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A prison riot in South Carolina leaves seven dead; North and South Korea might be in talks to end their 68-year military conflict.
Deadly mayhem in a South Carolina prison
- A seven-hour prison riot at Lee Correctional Institution in South Carolina that left seven inmates dead and 17 injured has focused renewed attention on the issue of prison violence — especially in South Carolina, where the problem appears to be growing faster than it is elsewhere. [Vox / German Lopez]
- Around 7:15 pm Sunday, inmates armed with homemade knives began fighting over territory, money, and contraband in what became the deadliest US prison riot in a quarter of a century. The brawl was apparently sparked by warring gangs within the prison. [AP]
- An inmate who witnessed the violence and was communicating with the AP via a banned cellphone reported that bodies were “literally stacked on top of each other.” He also said no corrections officers or medical personnel attended to the dead or dying. [CBS]
- South Carolina Department of Corrections director Bryan Stirling defended the prison’s actions, saying it’s protocol for guards to call for help and then extricate themselves from the situation. He attributed the delayed response to having to gather enough armed officers, saying that assembling a SWAT team in a rural area on a Sunday night takes time. (The first large response team didn’t enter the site of the fight until 11:30 pm.) [NYT / Richard Fausset]
- Lee Correctional Institution, which houses about 1,700 of some of South Carolina’s most violent offenders, is no stranger to violence. Three weeks ago, inmates held a guard hostage and took control of part of a dorm for about 90 minutes. The guard was later released uninjured. [USA Today / John Bacon and Tim Smith]
- One factor contributing to all this violence is an increase in inmates obtaining cellphones, which allows them to continue criminal activities from inside. Stirling said the corrections department would continue to push the Federal Communications Commission and cell service providers to block cell signals from the prison. [Washington Post / Amy B. Wang and Mark Berman]
- Pervasive staff shortages is another factor: At Lee Correctional, the shortage is 28 percent. There were reportedly only four officers on duty for the 250 to 260 inmates in the dorm where the fighting broke out. [NBC / Kalhan Rosenblatt]
- These staff shortages are common across the state: There are roughly 650 vacancies for correctional staff statewide. Amid this staffing shortage, 12 South Carolina prisoners were killed by fellow inmates last year. [The State / John Monk]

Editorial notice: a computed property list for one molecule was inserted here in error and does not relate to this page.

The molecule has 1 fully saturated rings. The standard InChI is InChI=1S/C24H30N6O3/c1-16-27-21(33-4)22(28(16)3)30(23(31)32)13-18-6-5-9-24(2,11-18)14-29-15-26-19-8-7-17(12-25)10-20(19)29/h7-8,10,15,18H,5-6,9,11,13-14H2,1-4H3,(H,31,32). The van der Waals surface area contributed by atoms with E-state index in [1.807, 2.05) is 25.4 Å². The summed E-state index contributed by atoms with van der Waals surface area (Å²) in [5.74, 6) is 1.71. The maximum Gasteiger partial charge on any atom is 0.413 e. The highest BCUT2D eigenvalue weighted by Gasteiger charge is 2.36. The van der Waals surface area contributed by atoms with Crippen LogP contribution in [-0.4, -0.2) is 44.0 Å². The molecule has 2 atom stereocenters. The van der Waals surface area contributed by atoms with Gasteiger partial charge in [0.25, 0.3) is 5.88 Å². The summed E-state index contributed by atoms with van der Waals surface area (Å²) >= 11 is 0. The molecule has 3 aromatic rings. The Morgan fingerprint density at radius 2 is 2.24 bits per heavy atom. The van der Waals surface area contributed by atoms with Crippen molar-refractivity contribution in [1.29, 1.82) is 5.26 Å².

As neighborly disputes go, the Koreas’ conflict might be about to end
- Some 65 years since open conflict officially ended, North and South Korea are still technically at war. But that might be about to change. [CNBC / Sam Meredith]
- South Korea’s Munhwa Ilbo newspaper reported Tuesday that the two countries are in talks to announce a permanent end to the military conflict, citing an unnamed official. [USA Today / Jessica Durando]
- The news comes ahead of a summit between South Korean President Moon Jae-in and North Korean leader Kim Jong Un, scheduled for April 27. According to the official, easing military tensions and ending the military confrontation are high priorities on the summit’s agenda. [Newsweek / Sofia Lotto Persio]
- Negotiations could focus on one of the most enduring symbols of the conflict: the 2.5-mile-wide stretch of land separating the countries known as the Demilitarized Zone. As of now, there’s no plan on what will happen to this uninhabited stretch of land that has become a haven for some of the most endangered animals in Asia, but it could involve returning the DMZ to its “original state.” [Bloomberg / David Tweed]
- The report comes amid news that Kim Jong Un plans to formally announce his willingness to denuclearize his country during the summit with the South. [NYT / Choe Sang-Hun]
- Parents whose children were killed during the Sandy Hook Elementary School shooting have filed defamation suits against Alex Jones for portraying the incident as a hoax. [NYT / Matthew Haag]
- In disturbing Soviet-era Russia news: The US and UK jointly accused Russia on Monday of hacking into global internet equipment with the intent of spying on the two countries. [Time via the AP / Frank Bajak]
- Despite their name, rare earth elements aren’t actually all that rare. [The Verge / James Vincent]
- A lost planet may have just been rediscovered: Rock fragments that hit Earth in 2008 may contain evidence of a planet that was part of the early solar system. [Guardian / Ian Sample]
“I began to shout in hope maybe some miracle happened and they were here. I shouted and shouted through the wind. And finally I heard some quiet voice.” [Rescue climber Denis Urubko to Outside Magazine / Marcin Jamkowski]
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Is there a link between the vanishing Arctic sea ice and extreme weather? Some prominent climate researchers think so. [YouTube / Eli Kintisch and Mallory Brangan]
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